Smoldering Garbage Seen Edging Closer to Dumped Nuclear Waste

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Global Security Newswire Staff
July 25, 2014, 9:50 a.m.

Smol­der­ing garbage in a land­fill could be creep­ing closer to an area where old nuc­le­ar weapons ma­ter­i­als are bur­ied, the Wall Street Journ­al re­ports.

A Mis­souri Nat­ur­al Re­sources De­part­ment con­sult­ant warned in June that sub­ter­ranean tem­per­at­ure data col­lec­ted at the West Lake mu­ni­cip­al dump­ing grounds in Brid­geton, Mo., in­dic­ated that slowly burn­ing trash could be creep­ing closer to one sec­tion of the land­fill where thou­sands of tons of urani­um-con­tam­in­ated waste is loc­ated, the Wall Street Journ­al re­por­ted on Thursday.

However, a spokes­man for the own­er of the land­fill, Re­pub­lic Ser­vices, said there are now signs that the smol­der­ing is get­ting fur­ther away from the ra­dio­act­ive waste. In the event that the burn­ing trash’s high tem­per­at­ure did touch the nuc­le­ar ma­ter­i­al, sci­entif­ic evid­ence “strongly in­dic­ates” that it would not rep­res­ent a danger to pub­lic safety, the spokes­man said.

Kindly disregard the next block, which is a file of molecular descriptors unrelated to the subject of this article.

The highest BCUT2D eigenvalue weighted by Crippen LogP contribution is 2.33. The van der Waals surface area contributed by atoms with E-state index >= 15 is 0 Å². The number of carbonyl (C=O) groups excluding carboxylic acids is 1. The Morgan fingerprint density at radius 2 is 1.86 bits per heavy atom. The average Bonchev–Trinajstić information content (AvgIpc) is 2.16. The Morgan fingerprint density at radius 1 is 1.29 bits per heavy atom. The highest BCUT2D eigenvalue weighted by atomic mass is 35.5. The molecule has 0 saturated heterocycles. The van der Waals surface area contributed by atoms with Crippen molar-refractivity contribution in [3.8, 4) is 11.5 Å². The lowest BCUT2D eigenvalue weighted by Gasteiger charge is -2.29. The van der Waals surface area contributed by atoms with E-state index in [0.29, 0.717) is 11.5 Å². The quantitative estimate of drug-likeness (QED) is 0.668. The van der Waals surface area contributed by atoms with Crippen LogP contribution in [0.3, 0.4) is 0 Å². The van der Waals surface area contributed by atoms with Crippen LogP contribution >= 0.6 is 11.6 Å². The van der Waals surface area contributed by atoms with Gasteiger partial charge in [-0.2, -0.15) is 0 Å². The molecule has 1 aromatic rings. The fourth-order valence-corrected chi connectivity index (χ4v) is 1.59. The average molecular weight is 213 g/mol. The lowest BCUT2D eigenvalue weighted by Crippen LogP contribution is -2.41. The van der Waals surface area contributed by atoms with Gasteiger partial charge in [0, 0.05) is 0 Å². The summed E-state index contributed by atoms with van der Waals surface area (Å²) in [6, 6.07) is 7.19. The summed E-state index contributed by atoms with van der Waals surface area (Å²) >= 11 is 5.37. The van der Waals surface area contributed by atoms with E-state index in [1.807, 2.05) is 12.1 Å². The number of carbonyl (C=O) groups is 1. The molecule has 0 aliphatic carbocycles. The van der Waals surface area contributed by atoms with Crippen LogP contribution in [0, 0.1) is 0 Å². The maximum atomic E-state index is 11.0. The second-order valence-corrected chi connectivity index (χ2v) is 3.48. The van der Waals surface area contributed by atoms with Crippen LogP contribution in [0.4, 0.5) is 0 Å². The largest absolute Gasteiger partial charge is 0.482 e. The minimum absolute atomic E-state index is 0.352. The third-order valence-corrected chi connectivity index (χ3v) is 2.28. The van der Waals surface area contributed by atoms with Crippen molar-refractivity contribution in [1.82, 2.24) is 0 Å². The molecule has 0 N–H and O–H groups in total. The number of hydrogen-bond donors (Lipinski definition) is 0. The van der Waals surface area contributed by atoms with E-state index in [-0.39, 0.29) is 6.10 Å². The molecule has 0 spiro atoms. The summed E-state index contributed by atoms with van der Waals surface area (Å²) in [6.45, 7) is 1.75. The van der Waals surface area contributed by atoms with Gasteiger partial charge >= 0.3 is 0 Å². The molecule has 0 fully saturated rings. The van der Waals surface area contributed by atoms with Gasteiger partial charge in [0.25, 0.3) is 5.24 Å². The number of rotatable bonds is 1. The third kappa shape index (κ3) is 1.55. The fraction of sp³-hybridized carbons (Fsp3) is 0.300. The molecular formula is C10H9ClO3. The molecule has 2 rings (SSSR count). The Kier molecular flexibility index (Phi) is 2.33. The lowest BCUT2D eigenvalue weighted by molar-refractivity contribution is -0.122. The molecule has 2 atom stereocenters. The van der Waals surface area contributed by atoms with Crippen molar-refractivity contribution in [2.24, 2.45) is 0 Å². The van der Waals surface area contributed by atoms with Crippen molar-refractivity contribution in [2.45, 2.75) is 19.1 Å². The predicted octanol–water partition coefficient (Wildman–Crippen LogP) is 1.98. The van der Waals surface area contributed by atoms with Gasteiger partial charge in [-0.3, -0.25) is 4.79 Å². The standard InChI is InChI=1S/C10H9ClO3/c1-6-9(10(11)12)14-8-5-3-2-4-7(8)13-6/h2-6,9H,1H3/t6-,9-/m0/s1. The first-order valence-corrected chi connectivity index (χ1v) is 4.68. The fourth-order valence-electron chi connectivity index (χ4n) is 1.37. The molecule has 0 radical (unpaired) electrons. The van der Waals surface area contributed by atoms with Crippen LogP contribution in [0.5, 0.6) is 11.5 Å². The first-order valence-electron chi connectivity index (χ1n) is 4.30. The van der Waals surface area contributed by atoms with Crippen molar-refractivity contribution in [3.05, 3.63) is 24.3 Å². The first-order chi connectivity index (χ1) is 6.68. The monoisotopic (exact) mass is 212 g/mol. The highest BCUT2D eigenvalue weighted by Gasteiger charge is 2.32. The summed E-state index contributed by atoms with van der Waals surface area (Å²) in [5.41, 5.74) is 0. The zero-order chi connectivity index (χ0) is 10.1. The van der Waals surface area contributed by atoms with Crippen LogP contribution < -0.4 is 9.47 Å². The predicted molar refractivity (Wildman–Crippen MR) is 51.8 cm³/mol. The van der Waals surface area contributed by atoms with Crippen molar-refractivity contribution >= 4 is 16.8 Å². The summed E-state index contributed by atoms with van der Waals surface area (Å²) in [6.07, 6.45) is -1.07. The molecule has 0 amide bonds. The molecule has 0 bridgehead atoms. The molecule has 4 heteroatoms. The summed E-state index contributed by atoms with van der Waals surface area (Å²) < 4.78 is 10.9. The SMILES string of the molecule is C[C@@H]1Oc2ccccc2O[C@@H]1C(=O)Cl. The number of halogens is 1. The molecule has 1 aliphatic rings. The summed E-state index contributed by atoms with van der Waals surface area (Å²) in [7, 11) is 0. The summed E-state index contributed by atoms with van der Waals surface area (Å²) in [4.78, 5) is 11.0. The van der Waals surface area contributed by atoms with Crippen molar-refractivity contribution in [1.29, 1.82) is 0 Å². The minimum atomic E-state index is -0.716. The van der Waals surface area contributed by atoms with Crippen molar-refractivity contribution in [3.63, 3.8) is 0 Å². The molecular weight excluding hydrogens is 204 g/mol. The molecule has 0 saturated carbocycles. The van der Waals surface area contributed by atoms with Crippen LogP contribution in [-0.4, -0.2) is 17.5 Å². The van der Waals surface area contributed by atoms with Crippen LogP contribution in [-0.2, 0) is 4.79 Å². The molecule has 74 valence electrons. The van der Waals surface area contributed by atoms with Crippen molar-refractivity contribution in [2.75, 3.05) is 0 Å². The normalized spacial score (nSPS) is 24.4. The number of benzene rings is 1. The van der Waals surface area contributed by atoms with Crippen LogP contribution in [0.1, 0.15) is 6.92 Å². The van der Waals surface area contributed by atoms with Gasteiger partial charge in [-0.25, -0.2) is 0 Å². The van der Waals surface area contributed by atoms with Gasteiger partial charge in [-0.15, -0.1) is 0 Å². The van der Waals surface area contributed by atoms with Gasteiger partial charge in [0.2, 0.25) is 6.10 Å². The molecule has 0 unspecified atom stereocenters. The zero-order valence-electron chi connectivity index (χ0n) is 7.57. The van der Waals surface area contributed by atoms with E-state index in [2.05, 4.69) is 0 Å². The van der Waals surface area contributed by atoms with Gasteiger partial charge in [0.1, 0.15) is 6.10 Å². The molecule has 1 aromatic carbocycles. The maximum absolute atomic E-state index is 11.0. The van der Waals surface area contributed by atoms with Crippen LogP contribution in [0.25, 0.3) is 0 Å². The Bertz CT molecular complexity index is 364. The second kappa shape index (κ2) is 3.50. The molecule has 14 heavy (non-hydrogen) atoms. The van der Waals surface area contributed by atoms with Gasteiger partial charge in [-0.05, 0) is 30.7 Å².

An En­vir­on­ment­al Pro­tec­tion Agency re­port is­sued in re­cent months said that were the ra­dio­act­ive waste heated enough, it could lead to the re­lease of high­er levels of ra­dio­act­ive radon in the air.

The ra­dio­act­ive waste was cre­ated by Mallinck­rodt Chem­ic­al Works Urani­um Di­vi­sion in St. Louis as part of the U.S. nuc­le­ar arms pro­gram. The waste was il­leg­ally dumped at the land­fill in 1973, ac­cord­ing to the In­sti­tute for Policy Stud­ies.


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